Sometimes you have such an out of this world meal, you gotta write about it. My lunch at Curate Tapas Bar was that kind of experience.
I travelled to the mountain town of Asheville, North Carolina to spend the weekend in a stunning cabin for my sister’s bachelorette party. I’ll spare you the details of that portion of the festivities. Let’s talk about the food in this tourist town! The bride has been trying to dine at the popular Spanish tapas restaurant, Curate Tapas Bar every time she visits this charming city.
Finally upon her third or fourth attempt, we scored seats at the bar where I got to watch our tapas being crafted right in front of us. My favorite part played out before we even swallowed a bite. Stunning Jamon Iberico shaved right in front of me. It instantly took me back to my time as a study abroad student in Pamplona, Spain.
We dove right in to the extensive and authentic menu… and admittedly over ordered out of pure enthusiasm and deep hunger. I crave the kind of freshly cured olives that you get at a classic tapas bar. So I was very pleased when they tasted just as I hoped, beautifully marinated in lemon, rosemary and thyme.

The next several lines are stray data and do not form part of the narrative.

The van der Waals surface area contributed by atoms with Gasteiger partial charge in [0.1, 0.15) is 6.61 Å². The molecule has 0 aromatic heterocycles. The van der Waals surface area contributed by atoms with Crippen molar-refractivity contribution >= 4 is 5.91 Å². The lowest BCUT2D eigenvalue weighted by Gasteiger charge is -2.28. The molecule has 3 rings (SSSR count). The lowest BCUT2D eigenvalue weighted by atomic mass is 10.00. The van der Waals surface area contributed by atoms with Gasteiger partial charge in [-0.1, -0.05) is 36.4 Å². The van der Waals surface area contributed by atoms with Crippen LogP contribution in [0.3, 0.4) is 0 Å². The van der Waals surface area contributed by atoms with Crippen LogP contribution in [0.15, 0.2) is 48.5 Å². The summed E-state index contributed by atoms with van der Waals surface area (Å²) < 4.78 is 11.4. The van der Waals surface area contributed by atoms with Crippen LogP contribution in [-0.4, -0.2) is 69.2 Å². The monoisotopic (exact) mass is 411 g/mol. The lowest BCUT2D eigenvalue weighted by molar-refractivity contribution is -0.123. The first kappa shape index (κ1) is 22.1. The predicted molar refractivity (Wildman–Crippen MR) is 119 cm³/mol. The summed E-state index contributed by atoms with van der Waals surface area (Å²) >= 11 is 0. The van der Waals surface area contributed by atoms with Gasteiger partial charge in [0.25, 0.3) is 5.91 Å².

Next came the melt in your mouth Jamon Serrano Fermin. Sliced thin, the salty, smokey goodness took me away to the land of bull fights and flamenco. Such a nostalgic treat for a me! The bars in the neighborhood where I lived in the Navarre region had legs of this stuff hanging from the ceiling by the dozens.
Since it was a warm summer afternoon, we couldn’t resist ordering a bowl of refreshing, creamy gazpacho. I was pleasantly surprised at how delicate the garlic flavor was in this cold tomato and cucumber based soup. Oftentimes restaurants make the garlic element of this iconic dish far too overpowering for my taste. Not Curate. For me, they nailed it.
Two other dishes we sampled were new to me and worth trying! The lamb skewers were cooked to tender perfection and accompanied by cunchy pickled cucumbers. And the grilled red peppers stuffed with goat cheese and drizzled with parsley purée were decadent. I’m sure these are more modern liberties the chef was taking with tapas, but I didn’t mind.
It wouldn’t be a Spanish feast without croquetas either. These creamy fritters were filled with shredded chicken and cheese. Just rich and crispy enough.
We finished the meal with their most popular menu item, sautéed shrimp with sliced garlic in a sherry broth. And with what can only be described as the classic Spanish tapa, the tortilla espanola. The egg, potato and onion dish is something I like to recreate on occasion. It didn’t disappoint!
When it comes to authentic Spanish cuisine and a tapas bar atmosphere, I have pretty high standards given my history. Curate sets the (tapas) bar!